What the Skeptics Can Learn from the Wedding Canopy in Abu Dhabi

In many ways, the wedding of Levi Duchman and Lea Hadad in September was a typical Orthodox Jewish wedding with a ḥuppah, traditional blessings, and much dancing. In other ways, writes Meir Soloveichik, it was an epochal event:

It was held in Abu Dhabi, the 1,500-person guest list made up of both Jews and Arabs, including Emirati royalty, with rabbis arriving from Israel, America, and Morocco. It was the largest Jewish event ever held in the Gulf region. One video captures a moment after the ḥuppah ceremony: the dancing with the groom in which all engage. As Jewish music is played and sung, we see Rabbi Duchman, a Ḥasid clad in kapote [caftan] and black hat, dancing in the center of the circle with an Emirati Arab guest, wrapped in his own traditional white thobe and headdress, with similarly clad Ḥasidim and Arabs surrounding them, holding hands and revolving to the rhythm.

It is striking therefore that as the wedding marked the anniversary of the historic agreement, the astounding success of the Abraham Accords still continues to be denied in publications whose own “expertise” was so challenged by the Accords themselves. We are told that the failure of the compact to address the Israel-Palestinian conflict is a fatal flaw. “Why the Abraham Accords Fall Short,” one headline in Foreign Policy declared several months ago, with the subhead: “Sidelining the Palestinians Is a Recipe for Violence, Not Peace.”

All this, of course, gets it exactly wrong. The further warming of the Emirati-Israeli relationship in the face of tensions with Palestinians—however regrettable those tensions might be—reflects the strength of the Accords, and their central insight: the fact that one localized conflict over the future of Judea and Samaria need not be “solved” in order to build bridges to the rest of the Arab world and to the Muslim world beyond.

Read more at Commentary

More about: Abraham Accords, Jewish-Muslim Relations, United Arab Emirates

Would an American-Backed UN Resolution Calling for a Temporary Ceasefire Undermine Israel?

Yesterday morning, the U.S. vetoed a United Nations Security Council resolution, sponsored by Algeria, that demanded an immediate ceasefire in Gaza. As an alternative, the American delegation has been circulating a draft resolution calling for a “temporary ceasefire in Gaza as soon as practicable, based on the formula of all hostages being released.” Benny Avni comments:

While the Israel Defense Force may be able to maintain its Gaza operations under that provision, the U.S.-proposed resolution also warns the military against proceeding with its plan to enter the southern Gaza town of Rafah. Israel says that a critical number of Hamas fighters are hiding inside tunnels and in civilian buildings at Rafah, surrounded by a number of the remaining 134 hostages.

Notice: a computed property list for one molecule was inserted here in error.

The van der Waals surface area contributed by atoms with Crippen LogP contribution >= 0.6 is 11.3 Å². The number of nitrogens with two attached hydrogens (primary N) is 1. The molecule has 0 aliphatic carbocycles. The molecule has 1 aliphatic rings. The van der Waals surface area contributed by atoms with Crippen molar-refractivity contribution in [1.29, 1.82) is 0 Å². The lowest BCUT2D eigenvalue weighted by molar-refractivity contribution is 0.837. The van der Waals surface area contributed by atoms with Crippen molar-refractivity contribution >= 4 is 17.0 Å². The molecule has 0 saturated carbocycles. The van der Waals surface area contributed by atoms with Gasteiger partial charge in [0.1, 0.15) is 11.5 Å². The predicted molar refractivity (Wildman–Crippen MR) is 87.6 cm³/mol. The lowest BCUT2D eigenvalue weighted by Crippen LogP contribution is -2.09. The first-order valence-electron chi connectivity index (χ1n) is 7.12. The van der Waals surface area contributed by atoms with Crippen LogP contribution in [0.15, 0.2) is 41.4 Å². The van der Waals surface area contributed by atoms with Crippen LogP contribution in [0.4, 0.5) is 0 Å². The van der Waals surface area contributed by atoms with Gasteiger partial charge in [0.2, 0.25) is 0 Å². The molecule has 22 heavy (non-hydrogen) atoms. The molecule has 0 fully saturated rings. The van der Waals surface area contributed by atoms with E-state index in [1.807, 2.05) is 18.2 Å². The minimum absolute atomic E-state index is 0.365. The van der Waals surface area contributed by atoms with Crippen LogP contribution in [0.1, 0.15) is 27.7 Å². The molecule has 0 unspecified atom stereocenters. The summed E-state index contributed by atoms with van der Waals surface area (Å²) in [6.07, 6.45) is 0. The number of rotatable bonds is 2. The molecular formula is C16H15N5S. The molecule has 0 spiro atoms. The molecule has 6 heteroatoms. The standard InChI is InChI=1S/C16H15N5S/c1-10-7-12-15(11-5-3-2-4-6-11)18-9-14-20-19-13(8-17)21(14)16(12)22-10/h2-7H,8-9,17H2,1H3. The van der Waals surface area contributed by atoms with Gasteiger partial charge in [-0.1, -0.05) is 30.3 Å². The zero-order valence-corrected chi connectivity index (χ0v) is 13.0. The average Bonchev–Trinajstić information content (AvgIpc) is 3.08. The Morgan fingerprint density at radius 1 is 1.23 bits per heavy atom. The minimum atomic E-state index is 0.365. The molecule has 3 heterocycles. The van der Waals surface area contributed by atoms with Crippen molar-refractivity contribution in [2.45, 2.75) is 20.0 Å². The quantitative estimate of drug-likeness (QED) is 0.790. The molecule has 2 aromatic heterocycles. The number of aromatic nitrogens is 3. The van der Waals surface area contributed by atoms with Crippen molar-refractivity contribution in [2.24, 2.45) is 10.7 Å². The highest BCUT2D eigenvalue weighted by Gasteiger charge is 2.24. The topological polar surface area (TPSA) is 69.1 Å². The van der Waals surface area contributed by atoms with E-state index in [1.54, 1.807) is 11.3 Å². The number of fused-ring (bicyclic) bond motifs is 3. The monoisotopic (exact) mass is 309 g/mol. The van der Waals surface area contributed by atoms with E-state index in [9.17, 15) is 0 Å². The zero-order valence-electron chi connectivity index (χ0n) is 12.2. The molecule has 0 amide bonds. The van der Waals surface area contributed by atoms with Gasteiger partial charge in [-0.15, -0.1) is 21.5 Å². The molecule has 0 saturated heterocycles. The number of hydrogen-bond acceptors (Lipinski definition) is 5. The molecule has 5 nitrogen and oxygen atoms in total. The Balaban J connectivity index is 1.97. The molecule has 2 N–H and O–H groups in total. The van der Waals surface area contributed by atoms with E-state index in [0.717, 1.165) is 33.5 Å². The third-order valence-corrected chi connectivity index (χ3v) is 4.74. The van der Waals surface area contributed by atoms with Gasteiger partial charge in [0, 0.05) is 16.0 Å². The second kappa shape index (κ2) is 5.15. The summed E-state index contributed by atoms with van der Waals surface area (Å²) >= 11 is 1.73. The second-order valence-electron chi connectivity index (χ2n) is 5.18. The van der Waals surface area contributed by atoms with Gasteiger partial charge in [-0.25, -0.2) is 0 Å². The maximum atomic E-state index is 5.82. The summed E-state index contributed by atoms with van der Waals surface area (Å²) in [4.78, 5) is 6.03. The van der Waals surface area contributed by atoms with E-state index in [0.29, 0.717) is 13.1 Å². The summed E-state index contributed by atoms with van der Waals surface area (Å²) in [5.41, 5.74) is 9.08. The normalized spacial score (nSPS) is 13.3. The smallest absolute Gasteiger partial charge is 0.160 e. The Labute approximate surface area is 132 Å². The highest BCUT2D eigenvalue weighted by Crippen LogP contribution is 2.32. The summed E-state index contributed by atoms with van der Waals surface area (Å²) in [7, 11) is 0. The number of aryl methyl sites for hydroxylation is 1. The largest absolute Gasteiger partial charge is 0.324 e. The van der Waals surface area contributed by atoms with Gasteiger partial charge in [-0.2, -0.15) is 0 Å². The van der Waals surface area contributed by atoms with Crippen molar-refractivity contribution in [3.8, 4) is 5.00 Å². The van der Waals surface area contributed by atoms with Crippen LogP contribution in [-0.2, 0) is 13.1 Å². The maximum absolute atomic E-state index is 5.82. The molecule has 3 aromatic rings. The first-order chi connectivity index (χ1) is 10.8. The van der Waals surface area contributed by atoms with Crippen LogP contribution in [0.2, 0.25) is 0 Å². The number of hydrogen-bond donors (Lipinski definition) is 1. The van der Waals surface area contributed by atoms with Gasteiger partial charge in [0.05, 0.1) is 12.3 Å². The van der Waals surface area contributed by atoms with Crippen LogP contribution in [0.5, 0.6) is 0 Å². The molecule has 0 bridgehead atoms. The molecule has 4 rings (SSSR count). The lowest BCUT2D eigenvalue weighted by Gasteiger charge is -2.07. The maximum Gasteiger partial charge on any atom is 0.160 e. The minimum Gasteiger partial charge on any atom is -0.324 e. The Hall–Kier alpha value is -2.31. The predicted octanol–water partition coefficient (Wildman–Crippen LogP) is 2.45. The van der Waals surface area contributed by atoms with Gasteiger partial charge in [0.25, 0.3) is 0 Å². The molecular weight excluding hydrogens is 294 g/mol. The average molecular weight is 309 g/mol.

In one paragraph, the text of the new American resolution says that the council “determines that under current circumstances a major ground offensive into Rafah would result in further harm to civilians and their further displacement including potentially into neighboring countries, which would have serious implications for regional peace and security, and therefore underscores that such a major ground offensive should not proceed under current circumstances.”

In addition to the paragraph about Rafah, the American-proposed resolution is admonishing Israel not to create a buffer zone inside Gaza. Such a narrow zone, as wide as two miles, is seen by many Israelis as a future protection against infiltration from Gaza.

Perhaps, as Robert Satloff argues, the resolution isn’t intended to forestall an IDF operation in Rafah, but only—consistent with prior statements from the Biden administration—to demand that Israel come up with a plan to move civilians out of harms way before advancing on the city.

If that is so, the resolution wouldn’t change much if passed. But why is the U.S. proposing an alternative ceasefire resolution at all? Strategically, Washington has nothing to gain from stopping Israel, its ally, from achieving a complete victory over Hamas. Why not instead pass a resolution condemning Hamas (something the Security Council has not done), calling for the release of hostages, and demanding that Qatar and Iran stop providing the group with arms and funds? Better yet, demand that these two countries—along with Turkey, Syria, and Lebanon—arrest Hamas leaders on their territory.

Surely Russia would veto such a resolution, but still, why not go on the offensive, rather than trying to come up with another UN resolution aimed at restraining Israel?

Read more at New York Sun

More about: Gaza War 2023, U.S.-Israel relationship, United Nations